My 243... remixed

Discussion in 'Vintage Topic Archive (Sept - 2009)' started by Death Penalty, Dec 11, 2007.

  1. I've spent a couple weeks working diligently at breathing some new life into my 243. The reblue job is a bit rough, but I think the stock more than makes up for it.

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    I sanded it down to 600 grit and refinished it with tung oil. I polished and blued the bolt handle, floor plate, extractor, and trigger guard. I patina'd the bolt knob (much better than the old shiny brass). So... Whatcha think?
     
  2. 1motion

    1motion Guest

    that is some beautiful wood
     

  3. Silicon Wolverine

    Silicon Wolverine Well-Known Member

    19,446
    5
    Wood looks excellent. Dont be too hard on yourself about the blueing. It took me several reblue jobs before i got good at it. Its all about practice.

    SW
     
  4. hipoint.nut

    hipoint.nut Member

    When did you sporterize that Mauser, and what blue did you use?
     
  5. I didn't sporterize it, it was a custom job done by a friend of my grandfather about 40 years ago, then given to my grandfather. It's WAY beyond just a sporterized Mauser. The bluing was Birchwood Casey's Tru Blue, bought a Gander Mtn. I reblued over what was already there, just to give the bald spots that it had a bit more protection.
     
  6. That wood grain is gorgeous!!! Great job my friend!
     
  7. Overall I say you have yourself a fine looking rifle and in a sweet shootin caliber to boot. As for the bluing, you will be more critical of your own work than others will when looking at it, so dont sweat it cause it looks pretty darn good from the pics for a cold blue job.

    rimfirehunter
     
  8. hipoint.nut

    hipoint.nut Member

    Well you did a great job preserving both a peace of your family and war history. I hope my old shot gun turns out as well when I refinish and re-blue it next month.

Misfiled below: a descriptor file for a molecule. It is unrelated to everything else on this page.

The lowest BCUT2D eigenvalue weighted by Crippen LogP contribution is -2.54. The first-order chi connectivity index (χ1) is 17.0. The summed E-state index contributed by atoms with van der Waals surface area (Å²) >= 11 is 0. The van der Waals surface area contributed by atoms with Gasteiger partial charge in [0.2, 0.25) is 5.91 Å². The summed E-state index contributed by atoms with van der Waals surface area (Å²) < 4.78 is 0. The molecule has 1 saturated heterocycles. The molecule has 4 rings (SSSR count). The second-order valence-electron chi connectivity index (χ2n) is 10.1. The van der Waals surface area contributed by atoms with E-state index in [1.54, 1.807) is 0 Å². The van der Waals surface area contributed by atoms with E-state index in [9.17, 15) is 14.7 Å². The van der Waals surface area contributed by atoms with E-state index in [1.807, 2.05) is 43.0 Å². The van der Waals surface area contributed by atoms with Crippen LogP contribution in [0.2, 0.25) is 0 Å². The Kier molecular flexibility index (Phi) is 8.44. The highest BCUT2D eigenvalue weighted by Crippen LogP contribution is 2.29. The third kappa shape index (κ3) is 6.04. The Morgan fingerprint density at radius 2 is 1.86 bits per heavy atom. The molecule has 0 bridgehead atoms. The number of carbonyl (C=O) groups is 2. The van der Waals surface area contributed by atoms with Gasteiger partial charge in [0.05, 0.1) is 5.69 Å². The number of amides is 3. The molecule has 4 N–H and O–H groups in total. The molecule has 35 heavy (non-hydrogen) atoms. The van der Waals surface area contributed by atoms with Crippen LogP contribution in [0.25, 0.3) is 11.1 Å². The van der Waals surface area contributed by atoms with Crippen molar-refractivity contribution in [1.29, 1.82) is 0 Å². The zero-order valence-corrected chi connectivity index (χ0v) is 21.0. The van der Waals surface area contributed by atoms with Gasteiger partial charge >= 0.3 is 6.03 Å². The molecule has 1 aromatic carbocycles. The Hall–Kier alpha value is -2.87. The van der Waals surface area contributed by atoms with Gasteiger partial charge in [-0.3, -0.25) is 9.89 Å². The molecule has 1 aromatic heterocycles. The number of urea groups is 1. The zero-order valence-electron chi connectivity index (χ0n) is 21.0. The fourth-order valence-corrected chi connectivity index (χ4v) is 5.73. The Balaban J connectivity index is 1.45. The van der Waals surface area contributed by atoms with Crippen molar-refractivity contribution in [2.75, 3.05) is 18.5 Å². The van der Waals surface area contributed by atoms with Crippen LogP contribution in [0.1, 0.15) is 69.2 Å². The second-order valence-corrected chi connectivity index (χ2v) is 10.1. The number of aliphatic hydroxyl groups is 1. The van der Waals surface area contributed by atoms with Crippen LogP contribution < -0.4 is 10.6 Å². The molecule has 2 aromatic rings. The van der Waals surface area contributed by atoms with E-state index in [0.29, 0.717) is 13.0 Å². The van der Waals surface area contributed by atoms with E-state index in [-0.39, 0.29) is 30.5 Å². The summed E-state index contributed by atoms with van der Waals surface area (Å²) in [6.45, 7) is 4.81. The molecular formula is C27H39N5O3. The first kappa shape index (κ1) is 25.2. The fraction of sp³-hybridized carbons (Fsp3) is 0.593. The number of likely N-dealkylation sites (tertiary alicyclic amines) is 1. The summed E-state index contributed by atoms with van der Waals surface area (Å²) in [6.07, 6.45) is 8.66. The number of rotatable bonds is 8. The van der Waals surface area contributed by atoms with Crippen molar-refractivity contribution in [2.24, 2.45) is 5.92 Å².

9. I found the secret to a good job refinishing (third gun I've refinished) is to skip the clearcoat/lacquer and just go with a rubbed oil finish. I gave this stock a couple additional coats of linseed a few months ago, but I decided to sand it down to get all the nicks and dings out. I've gone with tung oil on all three guns that I've redone, and I guarantee I'll use it on every gun I do from here out. It does things to the grain in wood that are just, well, unnaturally awesome. I have two coats on the 243, now it just needs a coat of Butcher's Wax to seal the pores and it'll be ready to snipe some coyotes. It's far from the most durable finish, but it looks REALLY f**kin good.
     
  10. I found about the Tung Oil secret some years back from a couple ole muzzleloading buddies in one of the ML clubs I was a member of. Since then I am a firm Tung Oil user on any wood stock I want to refinish. Even refinished a birch stock once with Tung Oil and it came out looking like a beauty too, a good coat of wax finisher made it look like a $200 stock instead of the $49 I paid for it in unfinished form.

    rimfirehunter
     
  11. Ari

    Ari Guest

    Nice Mauser